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Analysis

BJP needs to rein in the Hindutva hotheads

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The rise in the growth rate to the moderately satisfactory 6.3 per cent from the depressingly low 5.7 per cent is good news for the Bharatiya Janata Party (BJP) at a time when the Prime Minister reminded the audience at a function organised by a media house about former President A.P.J. Abdul Kalam’s observation about the negativism which generally marked newspapers and magazines.

Narendra Modi’s case for a more positive outlook in the media and the country will seem more credible in the context of the latest growth figures if only because they highlight the mistake of those like former Finance Minister Yashwant Singh of the BJP, who have been lamenting (perhaps with a touch of schadenfreude) about the economy’s free fall.

As Finance Minister Arun Jaitley has said, the country’s emergence from the recent slump means that it has got over the twin blows of demonetisation and the Goods and Services Tax (GST), which were expected by Modi’s critics to spell his doom.

The turn for the better in the economy has come at the right time for the BJP when its frenetic campaigning in Gujarat with Modi addressing 30 meetings in a fortnight and with as many as 40 cabinet ministers camping in the state, pointed to a measure of uneasiness in the party about its prospects in what is widely regarded as its bailiwick.

However, considering that the BJP’s success in Gujarat and Himachal Pradesh is almost a foregone conclusion, one can say that the rise in the growth rate will not make much of a difference to the outcome. All that it can do is to dampen some of the ardour of the ruling party’s opponents.

Even then, the point remains that the BJP will face its real challenge not in Gujarat or Himachal Pradesh this month, but in Rajasthan, Madhya Pradesh and Chhattisgarh next year. It is in those elections, where the BJP will encounter the anti-incumbency factor, that it will become clear whether the rise in the growth rate has helped the party or is of little consequence.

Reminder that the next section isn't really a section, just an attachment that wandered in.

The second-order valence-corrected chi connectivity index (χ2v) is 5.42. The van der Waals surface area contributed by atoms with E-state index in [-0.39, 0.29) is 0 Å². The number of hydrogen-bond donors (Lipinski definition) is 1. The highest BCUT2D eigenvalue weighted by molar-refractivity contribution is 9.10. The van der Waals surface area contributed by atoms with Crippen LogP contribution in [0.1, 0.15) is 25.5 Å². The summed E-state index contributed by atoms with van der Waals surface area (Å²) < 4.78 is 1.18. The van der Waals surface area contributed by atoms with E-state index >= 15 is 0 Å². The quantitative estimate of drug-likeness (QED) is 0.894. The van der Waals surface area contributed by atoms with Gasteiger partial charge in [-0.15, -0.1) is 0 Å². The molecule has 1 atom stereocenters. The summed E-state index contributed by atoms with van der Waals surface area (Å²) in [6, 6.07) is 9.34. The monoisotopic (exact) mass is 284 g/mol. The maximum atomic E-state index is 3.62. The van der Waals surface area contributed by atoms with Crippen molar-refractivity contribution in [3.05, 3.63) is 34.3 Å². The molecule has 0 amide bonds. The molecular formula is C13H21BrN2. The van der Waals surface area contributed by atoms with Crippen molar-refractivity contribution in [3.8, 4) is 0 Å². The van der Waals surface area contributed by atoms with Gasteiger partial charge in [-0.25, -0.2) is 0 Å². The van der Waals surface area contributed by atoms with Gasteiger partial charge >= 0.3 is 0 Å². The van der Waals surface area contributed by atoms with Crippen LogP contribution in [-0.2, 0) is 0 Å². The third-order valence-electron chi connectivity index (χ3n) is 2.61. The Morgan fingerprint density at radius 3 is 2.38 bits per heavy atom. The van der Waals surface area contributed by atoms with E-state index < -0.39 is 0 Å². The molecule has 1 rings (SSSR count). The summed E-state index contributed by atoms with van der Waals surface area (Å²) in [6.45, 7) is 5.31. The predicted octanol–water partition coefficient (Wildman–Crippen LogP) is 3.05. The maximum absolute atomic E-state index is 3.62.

The reason for the doubts is that it is not clear to what extent the unemployment problem will be mitigated by the climbing growth rate in these days of automation and artificial intelligence.

Equally uncertain is the quantum of the impact on the BJP’s hopes as a result of the prevailing tension and uncertainty caused by the crime rate — and especially the safety of women and even children.

The effect of the rampaging Hindutva hardliners declaring bounties on the heads of actors and directors is another unknown factor whose effect will be known only after the votes are counted.

Up till now the BJP has been sitting pretty because its “vikas” (development) plank still has many takers even if it hasn’t made a perceptible dent on the unemployment scene. In addition, Modi’s personal popularity remains high because of his oratorical skills and the impression he conveys about the seriousness of his intent to take the country forward.

In contrast, his opponents lack an agenda which can have an inspiring effect and are bereft of leaders capable of drawing enthusiastic crowds although Rahul Gandhi is showing signs of the old Nehruvian appeal.

The opposition depends therefore on, first, the economy continuing to be sluggish and, secondly, on the Hindutva hotheads creating a ruckus. But such an approach is obviously a negative one, as is also banking on the anti-incumbency factor to undermine the BJP-run state governments. There is little hope, therefore, for the opposition if it cannot adopt a positive attitude with a clear projection of the kind of India which it envisages.

For the BJP, on the other hand, it is a tug-of-war between vikas and the hotheads. As long as the economy shows signs of buoyancy, it can expect to be home and dry. It is of the utmost importance for it, therefore, to ensure that the recovery doesn’t flag and that the country regains its status as the fastest-growing economy in the world.

At the same time, the party cannot allow the loonies in its ranks, who include ministers, to run amok. It does not reflect well on a government when the apex court has to direct the states to check cow vigilantes or tell senior politicians in the ruling dispensation to keep their mouths shut on yet-to-be released films lest they influence the censor board.

As it is, the impression persists that the government is not too comfortable with the autonomy of established institutions as could be seen from the official directive to the University Grants Commission (UGC) to ensure that students and teachers did not miss Modi’s “life changing” speech on the occasion of Deen Dayal Upadhyay’s centenary celebrations and Swami Vivekananda’s 125th birth anniversary last September.